I have a very vivid memory of one evening many years ago when I experienced the ‘real’ sweet spot and it did not feel in the least like an opium-induced deadening to pain. On the spur of the moment I had decided to run a 10,000m in a midweek evening meeting on the old Adelaide Harriers cinder track.  It was a small local meeting, but it provided one of the few local opportunities for a 10,000m on the track at that time, in the late 1960’s.  I arrived at the track late from work, and did not even have time to warm up, but perhaps the rush to get there on time had provided both the physical and mental warm-up I needed.  At the sound of the gun, I experienced a surge of energy and confidence.  By the end of the first lap I was leading.  In the second half of the race I was lapping runner after runner – perhaps not all that impressive because the old AH track only about 350m per lap, but I felt unstoppable   I do not have a record of my time when I breasted the tape – I wasn’t particularly interested in PBs in those days.  However I am sure that I had run at something near my usual 5000m pace; but instead of the pain that I was accustomed to experience in the final laps of a 5000m, the final few laps in that small local event on that balmy Adelaide mid-summer evening are among the most treasured of my running memories.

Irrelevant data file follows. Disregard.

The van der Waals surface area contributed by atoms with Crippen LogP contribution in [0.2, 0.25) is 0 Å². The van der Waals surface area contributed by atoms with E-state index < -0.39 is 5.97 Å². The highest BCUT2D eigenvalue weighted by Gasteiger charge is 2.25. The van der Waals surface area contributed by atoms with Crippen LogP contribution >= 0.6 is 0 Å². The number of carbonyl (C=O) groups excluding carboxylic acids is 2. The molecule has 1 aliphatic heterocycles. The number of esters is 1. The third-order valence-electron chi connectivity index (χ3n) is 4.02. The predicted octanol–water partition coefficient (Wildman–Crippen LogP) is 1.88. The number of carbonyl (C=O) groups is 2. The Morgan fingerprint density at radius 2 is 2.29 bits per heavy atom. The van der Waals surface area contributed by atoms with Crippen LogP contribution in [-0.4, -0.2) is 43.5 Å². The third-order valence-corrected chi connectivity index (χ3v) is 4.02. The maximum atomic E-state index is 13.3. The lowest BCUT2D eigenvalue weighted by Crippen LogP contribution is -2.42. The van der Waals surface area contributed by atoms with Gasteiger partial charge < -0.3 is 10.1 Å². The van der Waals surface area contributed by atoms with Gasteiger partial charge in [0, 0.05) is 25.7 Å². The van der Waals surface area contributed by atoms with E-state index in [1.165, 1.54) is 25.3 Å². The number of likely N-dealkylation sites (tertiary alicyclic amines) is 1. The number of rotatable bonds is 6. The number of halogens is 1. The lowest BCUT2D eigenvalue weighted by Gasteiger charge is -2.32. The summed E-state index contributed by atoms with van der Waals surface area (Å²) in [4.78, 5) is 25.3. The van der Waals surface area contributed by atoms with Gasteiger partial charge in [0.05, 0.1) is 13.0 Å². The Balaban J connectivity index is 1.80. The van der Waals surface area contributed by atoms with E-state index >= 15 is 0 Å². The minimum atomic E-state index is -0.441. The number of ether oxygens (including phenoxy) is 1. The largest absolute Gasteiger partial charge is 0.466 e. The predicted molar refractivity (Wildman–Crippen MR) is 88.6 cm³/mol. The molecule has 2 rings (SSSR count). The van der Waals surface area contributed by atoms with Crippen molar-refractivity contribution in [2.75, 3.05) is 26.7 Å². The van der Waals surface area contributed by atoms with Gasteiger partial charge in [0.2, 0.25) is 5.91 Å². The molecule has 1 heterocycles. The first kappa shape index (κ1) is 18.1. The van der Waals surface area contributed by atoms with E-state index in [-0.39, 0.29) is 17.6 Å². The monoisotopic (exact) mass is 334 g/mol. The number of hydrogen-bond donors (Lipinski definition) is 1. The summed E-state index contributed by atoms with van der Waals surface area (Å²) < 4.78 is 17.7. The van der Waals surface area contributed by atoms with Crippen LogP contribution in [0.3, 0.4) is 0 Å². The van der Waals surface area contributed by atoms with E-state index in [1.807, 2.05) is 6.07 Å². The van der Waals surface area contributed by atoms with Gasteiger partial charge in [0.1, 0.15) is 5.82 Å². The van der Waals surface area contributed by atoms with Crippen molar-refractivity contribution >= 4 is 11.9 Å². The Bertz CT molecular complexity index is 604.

Although I did not know anything about brain chemistry then, I am fairly sure that the dominant brain chemical that fueled that high was dopamine. In fact in the 1960’s the role of dopamine was scarcely known to science.  It had first been identified in 1958 by the Swedish neuroscientist, Arvid Carlsson.  He eventually shared the Nobel Prize in Physiology and Medicine in 2000 for his contribution to unraveling the mysteries of dopamine.  A few years ago,  I had a discussion with Professor Carlsson at a scientific conference during which he had described to me an experiment that he had performed on himself during his attempts to elucidate the role of dopamine in the brain.   He described how one evening he had been planning to play tennis with some friends after work, but in the early afternoon he had administered to himself a drug which drastically reduced the levels of dopamine in the nerve terminals of his brain.  The consequence was a total deadening of any enthusiasm for anything.  He descried graphically but simply how he had not turned up for the tennis match after work.  He simply could not summon the energy required.  I was reminded on my opposite experience on the Adelaide Harriers track many years previously, and I wondered what part the natural release of dopamine had played in my experience that evening.